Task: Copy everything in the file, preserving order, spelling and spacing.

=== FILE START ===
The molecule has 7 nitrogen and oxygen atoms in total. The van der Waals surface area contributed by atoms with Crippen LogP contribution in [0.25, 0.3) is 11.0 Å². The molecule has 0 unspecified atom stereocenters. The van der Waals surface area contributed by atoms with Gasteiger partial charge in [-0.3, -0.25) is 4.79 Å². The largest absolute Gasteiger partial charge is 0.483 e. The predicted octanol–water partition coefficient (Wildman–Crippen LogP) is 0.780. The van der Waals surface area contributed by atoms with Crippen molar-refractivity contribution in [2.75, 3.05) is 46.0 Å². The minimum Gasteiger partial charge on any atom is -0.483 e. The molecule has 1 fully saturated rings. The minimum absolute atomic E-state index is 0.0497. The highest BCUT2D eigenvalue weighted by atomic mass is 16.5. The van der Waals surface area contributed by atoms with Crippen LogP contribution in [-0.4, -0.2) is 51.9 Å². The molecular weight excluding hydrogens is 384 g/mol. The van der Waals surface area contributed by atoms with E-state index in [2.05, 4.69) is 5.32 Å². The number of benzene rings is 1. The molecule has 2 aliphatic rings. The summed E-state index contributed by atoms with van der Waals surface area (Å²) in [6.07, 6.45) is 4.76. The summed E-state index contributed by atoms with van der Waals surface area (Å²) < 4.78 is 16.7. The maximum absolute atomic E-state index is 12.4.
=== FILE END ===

The molecule has 7 nitrogen and oxygen atoms in total. The van der Waals surface area contributed by atoms with Crippen LogP contribution in [0.25, 0.3) is 11.0 Å². The molecule has 0 unspecified atom stereocenters. The van der Waals surface area contributed by atoms with Gasteiger partial charge in [-0.3, -0.25) is 4.79 Å². The largest absolute Gasteiger partial charge is 0.483 e. The predicted octanol–water partition coefficient (Wildman–Crippen LogP) is 0.780. The van der Waals surface area contributed by atoms with Crippen molar-refractivity contribution in [2.75, 3.05) is 46.0 Å². The minimum Gasteiger partial charge on any atom is -0.483 e. The molecule has 1 fully saturated rings. The minimum absolute atomic E-state index is 0.0497. The highest BCUT2D eigenvalue weighted by atomic mass is 16.5. The van der Waals surface area contributed by atoms with Crippen LogP contribution in [-0.4, -0.2) is 51.9 Å². The molecular weight excluding hydrogens is 384 g/mol. The van der Waals surface area contributed by atoms with E-state index in [2.05, 4.69) is 5.32 Å². The number of benzene rings is 1. The molecule has 2 aliphatic rings. The summed E-state index contributed by atoms with van der Waals surface area (Å²) in [6.07, 6.45) is 4.76. The summed E-state index contributed by atoms with van der Waals surface area (Å²) < 4.78 is 16.7. The maximum absolute atomic E-state index is 12.4.